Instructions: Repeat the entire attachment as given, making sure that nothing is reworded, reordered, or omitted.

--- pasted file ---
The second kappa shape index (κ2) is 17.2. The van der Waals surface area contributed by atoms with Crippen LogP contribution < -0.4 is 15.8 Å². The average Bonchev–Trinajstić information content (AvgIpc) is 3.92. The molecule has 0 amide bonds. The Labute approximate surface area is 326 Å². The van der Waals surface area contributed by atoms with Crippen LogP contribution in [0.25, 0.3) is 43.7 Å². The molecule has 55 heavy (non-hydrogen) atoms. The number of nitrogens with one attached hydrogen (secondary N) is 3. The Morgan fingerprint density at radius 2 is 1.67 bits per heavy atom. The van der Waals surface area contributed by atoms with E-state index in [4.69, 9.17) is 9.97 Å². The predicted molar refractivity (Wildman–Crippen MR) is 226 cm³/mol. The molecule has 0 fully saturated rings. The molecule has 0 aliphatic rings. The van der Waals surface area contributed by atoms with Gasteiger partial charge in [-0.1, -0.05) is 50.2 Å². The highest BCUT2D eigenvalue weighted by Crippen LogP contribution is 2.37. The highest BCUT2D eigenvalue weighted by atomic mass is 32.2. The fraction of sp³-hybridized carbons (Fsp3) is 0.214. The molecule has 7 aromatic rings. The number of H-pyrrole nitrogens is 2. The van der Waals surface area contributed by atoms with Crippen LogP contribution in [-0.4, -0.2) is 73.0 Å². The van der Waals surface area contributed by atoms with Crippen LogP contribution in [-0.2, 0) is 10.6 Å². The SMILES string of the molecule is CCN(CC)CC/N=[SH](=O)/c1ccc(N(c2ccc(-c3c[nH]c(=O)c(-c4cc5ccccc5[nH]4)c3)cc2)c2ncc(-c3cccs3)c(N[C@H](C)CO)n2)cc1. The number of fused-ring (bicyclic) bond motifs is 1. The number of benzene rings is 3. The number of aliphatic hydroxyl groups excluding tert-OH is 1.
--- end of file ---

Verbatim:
The second kappa shape index (κ2) is 17.2. The van der Waals surface area contributed by atoms with Crippen LogP contribution < -0.4 is 15.8 Å². The average Bonchev–Trinajstić information content (AvgIpc) is 3.92. The molecule has 0 amide bonds. The Labute approximate surface area is 326 Å². The van der Waals surface area contributed by atoms with Crippen LogP contribution in [0.25, 0.3) is 43.7 Å². The molecule has 55 heavy (non-hydrogen) atoms. The number of nitrogens with one attached hydrogen (secondary N) is 3. The Morgan fingerprint density at radius 2 is 1.67 bits per heavy atom. The van der Waals surface area contributed by atoms with E-state index in [4.69, 9.17) is 9.97 Å². The predicted molar refractivity (Wildman–Crippen MR) is 226 cm³/mol. The molecule has 0 fully saturated rings. The molecule has 0 aliphatic rings. The van der Waals surface area contributed by atoms with Gasteiger partial charge in [-0.1, -0.05) is 50.2 Å². The highest BCUT2D eigenvalue weighted by Crippen LogP contribution is 2.37. The highest BCUT2D eigenvalue weighted by atomic mass is 32.2. The fraction of sp³-hybridized carbons (Fsp3) is 0.214. The molecule has 7 aromatic rings. The number of H-pyrrole nitrogens is 2. The van der Waals surface area contributed by atoms with Crippen LogP contribution in [-0.4, -0.2) is 73.0 Å². The van der Waals surface area contributed by atoms with Crippen LogP contribution in [-0.2, 0) is 10.6 Å². The SMILES string of the molecule is CCN(CC)CC/N=[SH](=O)/c1ccc(N(c2ccc(-c3c[nH]c(=O)c(-c4cc5ccccc5[nH]4)c3)cc2)c2ncc(-c3cccs3)c(N[C@H](C)CO)n2)cc1. The number of fused-ring (bicyclic) bond motifs is 1. The number of benzene rings is 3. The number of aliphatic hydroxyl groups excluding tert-OH is 1.